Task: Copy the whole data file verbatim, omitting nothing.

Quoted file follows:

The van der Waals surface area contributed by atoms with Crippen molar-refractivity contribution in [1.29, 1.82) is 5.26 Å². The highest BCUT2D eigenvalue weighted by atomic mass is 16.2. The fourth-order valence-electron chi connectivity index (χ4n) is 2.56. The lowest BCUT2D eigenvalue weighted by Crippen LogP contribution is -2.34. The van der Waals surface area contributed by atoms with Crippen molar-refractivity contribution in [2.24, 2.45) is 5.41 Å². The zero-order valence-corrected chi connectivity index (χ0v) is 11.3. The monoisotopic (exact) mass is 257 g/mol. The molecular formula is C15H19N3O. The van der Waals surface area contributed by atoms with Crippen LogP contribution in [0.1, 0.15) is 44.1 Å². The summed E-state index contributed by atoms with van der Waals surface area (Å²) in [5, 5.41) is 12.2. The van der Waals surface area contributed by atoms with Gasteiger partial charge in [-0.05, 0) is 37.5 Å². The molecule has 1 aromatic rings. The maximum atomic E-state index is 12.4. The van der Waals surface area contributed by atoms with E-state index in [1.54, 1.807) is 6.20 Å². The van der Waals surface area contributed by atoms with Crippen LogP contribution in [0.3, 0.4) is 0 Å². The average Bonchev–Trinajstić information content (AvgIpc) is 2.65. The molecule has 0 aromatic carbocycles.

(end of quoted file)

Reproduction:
The van der Waals surface area contributed by atoms with Crippen molar-refractivity contribution in [1.29, 1.82) is 5.26 Å². The highest BCUT2D eigenvalue weighted by atomic mass is 16.2. The fourth-order valence-electron chi connectivity index (χ4n) is 2.56. The lowest BCUT2D eigenvalue weighted by Crippen LogP contribution is -2.34. The van der Waals surface area contributed by atoms with Crippen molar-refractivity contribution in [2.24, 2.45) is 5.41 Å². The zero-order valence-corrected chi connectivity index (χ0v) is 11.3. The monoisotopic (exact) mass is 257 g/mol. The molecular formula is C15H19N3O. The van der Waals surface area contributed by atoms with Crippen LogP contribution in [0.1, 0.15) is 44.1 Å². The summed E-state index contributed by atoms with van der Waals surface area (Å²) in [5, 5.41) is 12.2. The van der Waals surface area contributed by atoms with Gasteiger partial charge in [-0.05, 0) is 37.5 Å². The molecule has 1 aromatic rings. The maximum atomic E-state index is 12.4. The van der Waals surface area contributed by atoms with E-state index in [1.54, 1.807) is 6.20 Å². The van der Waals surface area contributed by atoms with Crippen LogP contribution in [0.3, 0.4) is 0 Å². The average Bonchev–Trinajstić information content (AvgIpc) is 2.65. The molecule has 0 aromatic carbocycles.